In an unprecedented string of attacks, eight female health workers have been killed by gunmen on motorcycles within 48 hours in Pakistan. All were connected to the drive to vaccinate children against polio. No one has taken responsibility for the attacks, though the Taliban has spoken out against the vaccination drives before. The slayings will likely set back polio vaccination efforts in that country, especially as the United Nations, World Health Organization, and UNICEF have pulled all of its staff involved with the effort off the streets.

Polio is a neurological disorder transmitted from person-to-person that can cause paralysis within hours of infection. Though it has been largely wiped out of the rest of the world, the disease remains endemic in three nations: Afghanistan, Nigeria, and Pakistan. However, Pakistan had made a lot of progress against the illness. In fact, Pakistan had as many as 20,000 new polio cases in 1994, though health workers say that number has decreased to 56 this year.

However, the polio vaccination efforts have come under fire, most vocally in the region by the Taliban. Some Islamists suspect that the vaccination drives are an espionage plot; others say that it is a mission to sterilize Muslims. One militant commander said that the polio vaccination efforts could not continue until the United States stops its drone strikes. Some have even gone so far as to kidnap workers from NGOs. In particular, there has been increased suspicion since it was revealed that the CIA had operated under the cover of a false hepatitis vaccination campaign in order to gather information about Osama bin Laden.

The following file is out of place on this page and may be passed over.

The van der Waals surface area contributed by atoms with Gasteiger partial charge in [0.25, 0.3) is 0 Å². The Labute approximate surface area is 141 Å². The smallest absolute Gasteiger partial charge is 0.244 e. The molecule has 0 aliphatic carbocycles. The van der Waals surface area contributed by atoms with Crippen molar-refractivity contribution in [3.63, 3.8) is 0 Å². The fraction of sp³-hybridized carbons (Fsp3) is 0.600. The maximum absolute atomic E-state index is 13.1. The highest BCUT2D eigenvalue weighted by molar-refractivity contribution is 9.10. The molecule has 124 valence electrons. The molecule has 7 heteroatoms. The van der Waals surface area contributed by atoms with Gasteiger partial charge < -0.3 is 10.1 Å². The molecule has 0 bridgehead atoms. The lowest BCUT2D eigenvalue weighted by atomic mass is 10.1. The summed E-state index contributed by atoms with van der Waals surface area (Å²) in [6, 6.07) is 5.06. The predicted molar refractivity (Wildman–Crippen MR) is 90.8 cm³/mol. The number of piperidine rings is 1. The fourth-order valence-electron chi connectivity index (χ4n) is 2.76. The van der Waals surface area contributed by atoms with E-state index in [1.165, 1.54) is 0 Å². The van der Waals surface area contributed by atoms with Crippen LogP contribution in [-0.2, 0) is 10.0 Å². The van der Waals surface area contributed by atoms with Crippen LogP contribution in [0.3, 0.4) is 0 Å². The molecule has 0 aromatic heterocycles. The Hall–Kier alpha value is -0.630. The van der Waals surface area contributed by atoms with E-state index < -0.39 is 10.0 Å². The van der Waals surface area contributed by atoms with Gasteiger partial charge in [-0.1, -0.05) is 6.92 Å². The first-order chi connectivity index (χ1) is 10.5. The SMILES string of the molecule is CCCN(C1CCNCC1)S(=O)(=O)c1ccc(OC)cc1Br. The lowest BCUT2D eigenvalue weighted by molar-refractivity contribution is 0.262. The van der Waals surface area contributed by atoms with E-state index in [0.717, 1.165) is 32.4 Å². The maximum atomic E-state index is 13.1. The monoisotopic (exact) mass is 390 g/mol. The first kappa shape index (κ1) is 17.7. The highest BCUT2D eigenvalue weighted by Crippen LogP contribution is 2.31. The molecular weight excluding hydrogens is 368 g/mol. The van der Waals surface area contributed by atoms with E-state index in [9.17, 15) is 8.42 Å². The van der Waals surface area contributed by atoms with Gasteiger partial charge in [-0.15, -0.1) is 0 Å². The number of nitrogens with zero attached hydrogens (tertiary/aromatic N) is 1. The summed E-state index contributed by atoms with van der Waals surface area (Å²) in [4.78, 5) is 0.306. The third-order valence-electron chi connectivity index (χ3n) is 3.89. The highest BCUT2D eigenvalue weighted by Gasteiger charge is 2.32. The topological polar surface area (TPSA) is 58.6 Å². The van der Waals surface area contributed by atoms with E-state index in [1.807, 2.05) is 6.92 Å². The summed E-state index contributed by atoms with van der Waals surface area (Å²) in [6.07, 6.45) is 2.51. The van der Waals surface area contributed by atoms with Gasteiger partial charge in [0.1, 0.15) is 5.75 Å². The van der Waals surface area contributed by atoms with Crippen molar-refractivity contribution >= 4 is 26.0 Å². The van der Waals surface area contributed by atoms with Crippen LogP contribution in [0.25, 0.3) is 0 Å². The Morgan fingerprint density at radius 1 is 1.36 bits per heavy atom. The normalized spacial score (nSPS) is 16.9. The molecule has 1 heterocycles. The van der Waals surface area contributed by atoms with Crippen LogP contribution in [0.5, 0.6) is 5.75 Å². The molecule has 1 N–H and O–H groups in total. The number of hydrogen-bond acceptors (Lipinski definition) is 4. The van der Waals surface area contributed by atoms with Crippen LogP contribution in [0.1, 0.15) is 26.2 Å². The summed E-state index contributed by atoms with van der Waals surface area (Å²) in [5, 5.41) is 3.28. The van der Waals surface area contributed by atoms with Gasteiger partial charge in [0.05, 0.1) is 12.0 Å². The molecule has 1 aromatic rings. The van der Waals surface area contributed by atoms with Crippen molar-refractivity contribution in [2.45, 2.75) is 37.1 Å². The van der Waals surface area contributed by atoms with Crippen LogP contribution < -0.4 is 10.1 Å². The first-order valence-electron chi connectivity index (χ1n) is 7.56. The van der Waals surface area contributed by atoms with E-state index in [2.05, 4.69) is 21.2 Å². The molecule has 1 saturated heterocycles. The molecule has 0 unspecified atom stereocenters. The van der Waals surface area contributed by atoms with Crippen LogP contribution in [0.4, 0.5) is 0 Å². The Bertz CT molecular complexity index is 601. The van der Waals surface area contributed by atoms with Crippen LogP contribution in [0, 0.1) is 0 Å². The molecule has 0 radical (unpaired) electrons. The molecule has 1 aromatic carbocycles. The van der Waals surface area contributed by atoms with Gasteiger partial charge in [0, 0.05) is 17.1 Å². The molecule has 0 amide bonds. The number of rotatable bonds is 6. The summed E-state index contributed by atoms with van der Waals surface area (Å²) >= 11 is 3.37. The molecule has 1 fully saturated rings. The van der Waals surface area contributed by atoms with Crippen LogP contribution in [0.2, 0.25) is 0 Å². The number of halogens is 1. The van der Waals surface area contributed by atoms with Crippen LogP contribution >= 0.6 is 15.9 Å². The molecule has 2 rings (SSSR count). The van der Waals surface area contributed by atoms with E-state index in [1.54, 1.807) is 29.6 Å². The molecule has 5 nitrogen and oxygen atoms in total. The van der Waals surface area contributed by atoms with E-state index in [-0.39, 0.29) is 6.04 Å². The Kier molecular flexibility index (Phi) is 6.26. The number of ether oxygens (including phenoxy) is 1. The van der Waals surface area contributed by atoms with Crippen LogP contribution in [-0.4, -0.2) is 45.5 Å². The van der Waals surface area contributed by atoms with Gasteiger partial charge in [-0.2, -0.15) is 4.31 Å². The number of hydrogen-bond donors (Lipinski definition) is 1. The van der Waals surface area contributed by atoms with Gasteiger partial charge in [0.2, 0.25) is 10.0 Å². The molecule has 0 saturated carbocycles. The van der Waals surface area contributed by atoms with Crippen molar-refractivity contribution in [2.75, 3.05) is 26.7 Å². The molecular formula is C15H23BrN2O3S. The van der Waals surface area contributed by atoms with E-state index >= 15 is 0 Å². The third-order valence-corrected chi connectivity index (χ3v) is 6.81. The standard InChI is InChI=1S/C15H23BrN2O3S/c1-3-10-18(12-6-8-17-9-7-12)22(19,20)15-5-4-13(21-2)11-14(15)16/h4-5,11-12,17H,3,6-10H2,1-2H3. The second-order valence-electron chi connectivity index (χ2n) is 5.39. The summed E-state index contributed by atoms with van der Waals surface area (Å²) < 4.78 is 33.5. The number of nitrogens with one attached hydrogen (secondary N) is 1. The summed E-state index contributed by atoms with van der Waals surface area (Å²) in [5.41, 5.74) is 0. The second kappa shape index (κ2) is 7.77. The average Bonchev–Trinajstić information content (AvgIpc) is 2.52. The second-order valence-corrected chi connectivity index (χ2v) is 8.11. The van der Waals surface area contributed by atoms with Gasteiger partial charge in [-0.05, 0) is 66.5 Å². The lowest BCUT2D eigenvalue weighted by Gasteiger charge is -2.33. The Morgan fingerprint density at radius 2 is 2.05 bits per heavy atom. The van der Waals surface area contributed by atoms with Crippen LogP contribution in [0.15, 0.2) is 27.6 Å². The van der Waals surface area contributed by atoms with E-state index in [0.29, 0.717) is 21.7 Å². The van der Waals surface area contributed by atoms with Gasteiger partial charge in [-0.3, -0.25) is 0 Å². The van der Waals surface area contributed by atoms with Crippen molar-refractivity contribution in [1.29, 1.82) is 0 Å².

The suspicion will likely hurt vaccination efforts. In Nigeria, polio was well on its way to being eradicated when Muslim leaders in pockets of the country said that vaccination drives were a plot to infect children with HIV. This sentiment is not shared by all Islamists, however; in Afghanistan, the Taliban sponsors polio vaccination drives.

Vaccination efforts did continue in some portions of Pakistan, however, though not by the UN. Many health workers refused to go out.

At a rally in Islamabad, health worker Ambreen Bibi said to Reuters, "We go out and risk our lives to save other people's children from being permanently handicapped, for what? So that our own children become orphans?"

Calling polio a national emergency, the Pakistani government is targeting 33 million children for vaccination against the disease.